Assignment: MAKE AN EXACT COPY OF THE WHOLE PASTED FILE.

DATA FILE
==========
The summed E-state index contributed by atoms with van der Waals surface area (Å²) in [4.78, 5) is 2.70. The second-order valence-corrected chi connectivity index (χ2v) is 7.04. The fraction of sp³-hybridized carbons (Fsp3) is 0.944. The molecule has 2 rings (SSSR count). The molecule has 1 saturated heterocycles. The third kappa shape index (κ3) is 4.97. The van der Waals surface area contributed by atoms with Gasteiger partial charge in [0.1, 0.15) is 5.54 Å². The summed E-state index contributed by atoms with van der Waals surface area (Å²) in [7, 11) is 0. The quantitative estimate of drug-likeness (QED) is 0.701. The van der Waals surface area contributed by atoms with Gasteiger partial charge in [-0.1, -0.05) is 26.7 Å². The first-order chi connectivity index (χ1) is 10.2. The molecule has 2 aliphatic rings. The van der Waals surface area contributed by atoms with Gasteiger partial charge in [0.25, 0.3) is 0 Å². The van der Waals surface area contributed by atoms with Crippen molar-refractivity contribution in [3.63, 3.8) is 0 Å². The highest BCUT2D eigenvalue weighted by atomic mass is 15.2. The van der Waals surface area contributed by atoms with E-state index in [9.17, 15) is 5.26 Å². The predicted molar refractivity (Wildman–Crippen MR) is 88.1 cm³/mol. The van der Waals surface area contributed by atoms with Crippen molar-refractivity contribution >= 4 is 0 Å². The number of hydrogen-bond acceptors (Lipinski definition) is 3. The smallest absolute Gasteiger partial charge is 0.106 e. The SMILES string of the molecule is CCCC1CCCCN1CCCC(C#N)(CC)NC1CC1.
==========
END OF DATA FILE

The summed E-state index contributed by atoms with van der Waals surface area (Å²) in [4.78, 5) is 2.70. The second-order valence-corrected chi connectivity index (χ2v) is 7.04. The fraction of sp³-hybridized carbons (Fsp3) is 0.944. The molecule has 2 rings (SSSR count). The molecule has 1 saturated heterocycles. The third kappa shape index (κ3) is 4.97. The van der Waals surface area contributed by atoms with Gasteiger partial charge in [0.1, 0.15) is 5.54 Å². The summed E-state index contributed by atoms with van der Waals surface area (Å²) in [7, 11) is 0. The quantitative estimate of drug-likeness (QED) is 0.701. The van der Waals surface area contributed by atoms with Gasteiger partial charge in [-0.1, -0.05) is 26.7 Å². The first-order chi connectivity index (χ1) is 10.2. The molecule has 2 aliphatic rings. The van der Waals surface area contributed by atoms with Gasteiger partial charge in [0.25, 0.3) is 0 Å². The van der Waals surface area contributed by atoms with Crippen molar-refractivity contribution in [3.63, 3.8) is 0 Å². The highest BCUT2D eigenvalue weighted by atomic mass is 15.2. The van der Waals surface area contributed by atoms with E-state index in [9.17, 15) is 5.26 Å². The predicted molar refractivity (Wildman–Crippen MR) is 88.1 cm³/mol. The van der Waals surface area contributed by atoms with Crippen molar-refractivity contribution >= 4 is 0 Å². The number of hydrogen-bond acceptors (Lipinski definition) is 3. The smallest absolute Gasteiger partial charge is 0.106 e. The SMILES string of the molecule is CCCC1CCCCN1CCCC(C#N)(CC)NC1CC1.